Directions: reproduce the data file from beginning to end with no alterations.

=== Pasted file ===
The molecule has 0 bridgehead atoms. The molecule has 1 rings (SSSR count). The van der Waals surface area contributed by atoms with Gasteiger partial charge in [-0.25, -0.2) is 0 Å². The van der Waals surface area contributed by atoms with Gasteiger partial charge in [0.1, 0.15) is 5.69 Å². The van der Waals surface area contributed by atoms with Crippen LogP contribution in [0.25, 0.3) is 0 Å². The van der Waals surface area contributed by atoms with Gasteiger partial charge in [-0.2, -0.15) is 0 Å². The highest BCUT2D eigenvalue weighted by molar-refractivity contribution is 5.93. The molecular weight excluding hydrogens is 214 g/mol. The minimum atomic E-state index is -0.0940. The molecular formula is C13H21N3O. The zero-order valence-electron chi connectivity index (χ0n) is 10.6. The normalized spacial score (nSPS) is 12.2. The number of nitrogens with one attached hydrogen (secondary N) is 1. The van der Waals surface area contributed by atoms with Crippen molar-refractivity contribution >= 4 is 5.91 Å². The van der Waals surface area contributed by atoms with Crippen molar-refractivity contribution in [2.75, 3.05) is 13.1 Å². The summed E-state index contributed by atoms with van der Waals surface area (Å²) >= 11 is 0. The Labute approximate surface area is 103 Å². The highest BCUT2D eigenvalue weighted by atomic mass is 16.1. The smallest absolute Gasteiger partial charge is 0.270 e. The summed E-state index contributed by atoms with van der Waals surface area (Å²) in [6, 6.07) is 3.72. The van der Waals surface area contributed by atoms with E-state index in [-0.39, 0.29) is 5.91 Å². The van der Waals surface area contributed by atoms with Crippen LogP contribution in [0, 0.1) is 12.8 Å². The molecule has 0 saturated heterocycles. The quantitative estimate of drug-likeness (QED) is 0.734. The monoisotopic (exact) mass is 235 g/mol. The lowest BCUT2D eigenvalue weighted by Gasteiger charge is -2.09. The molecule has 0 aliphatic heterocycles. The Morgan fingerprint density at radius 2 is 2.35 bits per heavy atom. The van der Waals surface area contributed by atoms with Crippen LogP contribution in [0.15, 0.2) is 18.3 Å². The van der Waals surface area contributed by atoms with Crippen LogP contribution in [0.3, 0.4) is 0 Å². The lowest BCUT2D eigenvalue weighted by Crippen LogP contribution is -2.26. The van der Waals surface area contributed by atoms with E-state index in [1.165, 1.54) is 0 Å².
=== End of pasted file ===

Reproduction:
The molecule has 0 bridgehead atoms. The molecule has 1 rings (SSSR count). The van der Waals surface area contributed by atoms with Gasteiger partial charge in [-0.25, -0.2) is 0 Å². The van der Waals surface area contributed by atoms with Gasteiger partial charge in [0.1, 0.15) is 5.69 Å². The van der Waals surface area contributed by atoms with Crippen LogP contribution in [0.25, 0.3) is 0 Å². The van der Waals surface area contributed by atoms with Gasteiger partial charge in [-0.2, -0.15) is 0 Å². The highest BCUT2D eigenvalue weighted by molar-refractivity contribution is 5.93. The molecular weight excluding hydrogens is 214 g/mol. The minimum atomic E-state index is -0.0940. The molecular formula is C13H21N3O. The zero-order valence-electron chi connectivity index (χ0n) is 10.6. The normalized spacial score (nSPS) is 12.2. The number of nitrogens with one attached hydrogen (secondary N) is 1. The van der Waals surface area contributed by atoms with Crippen molar-refractivity contribution >= 4 is 5.91 Å². The van der Waals surface area contributed by atoms with Crippen molar-refractivity contribution in [2.75, 3.05) is 13.1 Å². The summed E-state index contributed by atoms with van der Waals surface area (Å²) >= 11 is 0. The Labute approximate surface area is 103 Å². The highest BCUT2D eigenvalue weighted by atomic mass is 16.1. The smallest absolute Gasteiger partial charge is 0.270 e. The summed E-state index contributed by atoms with van der Waals surface area (Å²) in [6, 6.07) is 3.72. The van der Waals surface area contributed by atoms with E-state index in [-0.39, 0.29) is 5.91 Å². The van der Waals surface area contributed by atoms with Crippen LogP contribution in [0, 0.1) is 12.8 Å². The molecule has 0 saturated heterocycles. The quantitative estimate of drug-likeness (QED) is 0.734. The monoisotopic (exact) mass is 235 g/mol. The lowest BCUT2D eigenvalue weighted by Gasteiger charge is -2.09. The molecule has 0 aliphatic heterocycles. The Morgan fingerprint density at radius 2 is 2.35 bits per heavy atom. The van der Waals surface area contributed by atoms with Crippen LogP contribution in [0.15, 0.2) is 18.3 Å². The van der Waals surface area contributed by atoms with Crippen LogP contribution in [0.3, 0.4) is 0 Å². The lowest BCUT2D eigenvalue weighted by Crippen LogP contribution is -2.26. The van der Waals surface area contributed by atoms with E-state index in [1.165, 1.54) is 0 Å².